Teens Get Second Chance in Local Nevada Schools

by | Apr 21, 2017 | Uncategorized | 0 comments

By Sydnee Scofield  

Posted: Tue 9:48 AM, Apr 18, 2017  

Updated: Tue 10:23 AM, Apr 18, 2017

Jobs for America’s Graduates is a national program, but it’s making a big impact in Washoe County in northern Nevada.

It’s a program designed to boost graduation rates by targeting kids at risk of dropping out of high school, and giving them specialized support.

There are nearly 450 kids in Washoe County enrolled in JAG, but the program at McQueen High School is especially strong.

"I was a sophomore and I had a 2.56 GPA, and then now, my junior year, I’m up to a 3.8," McQueen junior Kailey Walter said.

"I started my senior year off with sophomore credits, and now I’m finally caught up all the way and on track to graduate," McQueen senior Adilio Nogeura said.

It’s making a big academic impact for most students, but the real value it’s providing is the change in perspective.

"It helps me realize that like I’m not stupid, like I’m smart and I have potential to do things, I just have to realize it," McQueen sophomore Zeria Rowland said.

The program is creating confidence in these kids by showing them what they can achieve.

"We do projects about our life, and to hear other people's stories and it doesn't make me feel alone, like we share, we talk, like if one of us needs something, the other one goes out and helps them with it," Rowland said.

"They've all been in your shoes, with not doing good in school or having problems at home, so it's like going to someone that you can share your story with, and you know that they're going to be there to talk to you, like it's really like going to a brother or sister," Walter said.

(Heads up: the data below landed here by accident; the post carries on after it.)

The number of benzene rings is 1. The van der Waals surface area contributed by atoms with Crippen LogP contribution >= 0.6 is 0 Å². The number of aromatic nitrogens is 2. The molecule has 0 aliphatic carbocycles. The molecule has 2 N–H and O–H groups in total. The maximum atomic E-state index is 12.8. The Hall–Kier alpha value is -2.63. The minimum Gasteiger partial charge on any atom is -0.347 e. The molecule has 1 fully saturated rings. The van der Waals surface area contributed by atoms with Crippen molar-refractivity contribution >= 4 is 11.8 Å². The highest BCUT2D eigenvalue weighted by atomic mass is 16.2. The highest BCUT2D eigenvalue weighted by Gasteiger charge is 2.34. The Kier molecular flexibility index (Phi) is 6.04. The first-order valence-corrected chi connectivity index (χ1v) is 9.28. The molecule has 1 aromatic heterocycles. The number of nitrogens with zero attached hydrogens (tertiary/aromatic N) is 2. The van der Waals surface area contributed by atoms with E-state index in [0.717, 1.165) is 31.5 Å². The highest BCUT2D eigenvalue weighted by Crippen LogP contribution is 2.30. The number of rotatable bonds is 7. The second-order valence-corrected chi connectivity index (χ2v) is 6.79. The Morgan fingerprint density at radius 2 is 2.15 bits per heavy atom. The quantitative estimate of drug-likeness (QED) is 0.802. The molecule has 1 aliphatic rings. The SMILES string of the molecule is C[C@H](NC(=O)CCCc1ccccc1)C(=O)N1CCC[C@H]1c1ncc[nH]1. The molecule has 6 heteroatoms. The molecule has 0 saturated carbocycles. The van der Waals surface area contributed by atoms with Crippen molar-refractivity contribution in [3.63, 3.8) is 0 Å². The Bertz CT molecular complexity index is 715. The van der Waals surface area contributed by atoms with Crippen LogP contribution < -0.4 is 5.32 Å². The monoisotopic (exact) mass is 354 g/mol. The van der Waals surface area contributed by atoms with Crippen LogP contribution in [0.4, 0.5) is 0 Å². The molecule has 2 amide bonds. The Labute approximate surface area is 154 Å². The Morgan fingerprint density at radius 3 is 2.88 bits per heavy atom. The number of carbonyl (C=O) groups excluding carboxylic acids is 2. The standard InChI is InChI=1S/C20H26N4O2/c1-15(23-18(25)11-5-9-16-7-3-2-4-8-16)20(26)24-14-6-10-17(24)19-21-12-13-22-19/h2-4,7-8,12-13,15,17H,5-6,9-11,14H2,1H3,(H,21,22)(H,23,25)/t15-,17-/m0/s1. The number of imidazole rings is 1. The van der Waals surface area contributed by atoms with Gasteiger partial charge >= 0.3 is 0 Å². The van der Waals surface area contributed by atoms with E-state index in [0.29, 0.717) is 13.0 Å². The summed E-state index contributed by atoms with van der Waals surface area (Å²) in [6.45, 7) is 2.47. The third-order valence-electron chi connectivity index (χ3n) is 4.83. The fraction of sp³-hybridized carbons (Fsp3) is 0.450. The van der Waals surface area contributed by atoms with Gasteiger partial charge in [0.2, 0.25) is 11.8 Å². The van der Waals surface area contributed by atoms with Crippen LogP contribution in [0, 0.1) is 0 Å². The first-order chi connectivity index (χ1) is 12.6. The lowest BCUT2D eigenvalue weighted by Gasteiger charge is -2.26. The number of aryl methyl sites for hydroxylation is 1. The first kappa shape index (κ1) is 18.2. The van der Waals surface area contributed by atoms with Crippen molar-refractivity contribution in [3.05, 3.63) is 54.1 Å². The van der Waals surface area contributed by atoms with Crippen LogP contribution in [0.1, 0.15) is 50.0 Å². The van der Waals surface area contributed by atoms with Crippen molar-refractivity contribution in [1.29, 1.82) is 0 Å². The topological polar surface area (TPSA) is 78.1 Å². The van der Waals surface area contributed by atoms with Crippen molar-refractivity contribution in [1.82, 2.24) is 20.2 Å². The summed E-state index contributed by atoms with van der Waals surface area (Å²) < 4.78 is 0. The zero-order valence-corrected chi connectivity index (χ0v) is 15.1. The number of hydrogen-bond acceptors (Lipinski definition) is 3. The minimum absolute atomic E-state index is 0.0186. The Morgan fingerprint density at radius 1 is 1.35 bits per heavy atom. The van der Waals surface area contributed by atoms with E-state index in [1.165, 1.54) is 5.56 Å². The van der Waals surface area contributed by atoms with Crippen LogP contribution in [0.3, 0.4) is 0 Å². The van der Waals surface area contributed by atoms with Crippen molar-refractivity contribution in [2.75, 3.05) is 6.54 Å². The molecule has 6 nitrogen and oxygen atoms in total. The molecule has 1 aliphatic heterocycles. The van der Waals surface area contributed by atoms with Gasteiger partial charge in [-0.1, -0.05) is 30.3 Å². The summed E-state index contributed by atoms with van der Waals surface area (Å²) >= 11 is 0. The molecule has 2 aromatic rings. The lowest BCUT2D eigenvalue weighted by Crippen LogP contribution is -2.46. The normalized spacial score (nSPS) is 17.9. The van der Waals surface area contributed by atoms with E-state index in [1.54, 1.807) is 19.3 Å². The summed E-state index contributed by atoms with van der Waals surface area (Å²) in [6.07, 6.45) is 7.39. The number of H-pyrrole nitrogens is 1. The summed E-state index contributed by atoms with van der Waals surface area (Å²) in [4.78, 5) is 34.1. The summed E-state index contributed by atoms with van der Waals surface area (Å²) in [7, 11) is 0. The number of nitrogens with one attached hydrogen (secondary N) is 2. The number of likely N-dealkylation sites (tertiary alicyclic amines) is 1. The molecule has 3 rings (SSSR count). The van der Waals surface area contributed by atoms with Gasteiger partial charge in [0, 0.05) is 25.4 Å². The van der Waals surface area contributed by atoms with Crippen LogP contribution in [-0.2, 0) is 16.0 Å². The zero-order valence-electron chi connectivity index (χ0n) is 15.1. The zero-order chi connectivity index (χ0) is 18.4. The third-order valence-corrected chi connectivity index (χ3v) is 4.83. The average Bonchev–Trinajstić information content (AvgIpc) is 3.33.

The students take field trips to learn more about different jobs and opportunities. They also volunteer heavily in the community.

Setting goals is what makes the program successful.

"I want to become a family worker or a social worker,” Rowland said.

"Now I know that, like, how I want to go to Carrington and I know I want to go through that nursing program and how I’m going to make it possible for myself," Walter said.

"I already took my ASVAB testing, the air force told me that I did really go on it and said that if I wanted a job with them after high school, just to give them a call,” Noguera said.

Suddenly, these teens aren't graduating just for the sake of making it out of high school.

"Graduation ends up being sort of an ancillary benefit to all of these other things, they become inspired to graduate because of all of these goals that they start setting for these skills," JAG specialist Danny Fierro said.

The JAG program specialists push these kids to succeed and graduate, but the road doesn't end there. Specialists follow the kids for an additional year after graduation to make sure they have what they need and are continuing to succeed.